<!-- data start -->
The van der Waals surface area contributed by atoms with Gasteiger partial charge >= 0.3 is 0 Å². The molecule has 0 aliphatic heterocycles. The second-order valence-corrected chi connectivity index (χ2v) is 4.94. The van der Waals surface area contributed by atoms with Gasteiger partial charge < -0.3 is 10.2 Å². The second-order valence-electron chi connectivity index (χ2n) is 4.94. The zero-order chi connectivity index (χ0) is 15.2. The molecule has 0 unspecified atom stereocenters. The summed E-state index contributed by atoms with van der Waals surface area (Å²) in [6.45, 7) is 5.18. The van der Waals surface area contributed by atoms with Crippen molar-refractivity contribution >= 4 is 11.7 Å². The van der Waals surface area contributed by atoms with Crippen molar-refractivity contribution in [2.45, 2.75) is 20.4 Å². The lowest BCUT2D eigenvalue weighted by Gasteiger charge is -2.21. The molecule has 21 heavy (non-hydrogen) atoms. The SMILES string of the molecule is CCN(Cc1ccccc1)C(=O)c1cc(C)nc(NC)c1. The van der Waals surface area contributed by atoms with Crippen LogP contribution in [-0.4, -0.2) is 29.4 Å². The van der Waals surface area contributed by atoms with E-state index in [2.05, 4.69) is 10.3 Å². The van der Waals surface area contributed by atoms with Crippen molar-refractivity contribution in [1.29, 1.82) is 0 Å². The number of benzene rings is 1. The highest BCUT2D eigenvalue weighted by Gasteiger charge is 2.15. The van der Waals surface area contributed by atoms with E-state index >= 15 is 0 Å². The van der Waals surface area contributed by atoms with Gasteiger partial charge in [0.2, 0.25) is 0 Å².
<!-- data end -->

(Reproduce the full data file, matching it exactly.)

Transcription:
The van der Waals surface area contributed by atoms with Gasteiger partial charge >= 0.3 is 0 Å². The molecule has 0 aliphatic heterocycles. The second-order valence-corrected chi connectivity index (χ2v) is 4.94. The van der Waals surface area contributed by atoms with Gasteiger partial charge < -0.3 is 10.2 Å². The second-order valence-electron chi connectivity index (χ2n) is 4.94. The zero-order chi connectivity index (χ0) is 15.2. The molecule has 0 unspecified atom stereocenters. The summed E-state index contributed by atoms with van der Waals surface area (Å²) in [6.45, 7) is 5.18. The van der Waals surface area contributed by atoms with Crippen molar-refractivity contribution >= 4 is 11.7 Å². The van der Waals surface area contributed by atoms with Crippen molar-refractivity contribution in [2.45, 2.75) is 20.4 Å². The lowest BCUT2D eigenvalue weighted by Gasteiger charge is -2.21. The molecule has 21 heavy (non-hydrogen) atoms. The SMILES string of the molecule is CCN(Cc1ccccc1)C(=O)c1cc(C)nc(NC)c1. The van der Waals surface area contributed by atoms with Crippen LogP contribution in [-0.4, -0.2) is 29.4 Å². The van der Waals surface area contributed by atoms with E-state index in [2.05, 4.69) is 10.3 Å². The van der Waals surface area contributed by atoms with Crippen molar-refractivity contribution in [1.29, 1.82) is 0 Å². The number of benzene rings is 1. The highest BCUT2D eigenvalue weighted by Gasteiger charge is 2.15. The van der Waals surface area contributed by atoms with E-state index >= 15 is 0 Å². The van der Waals surface area contributed by atoms with Gasteiger partial charge in [0.2, 0.25) is 0 Å².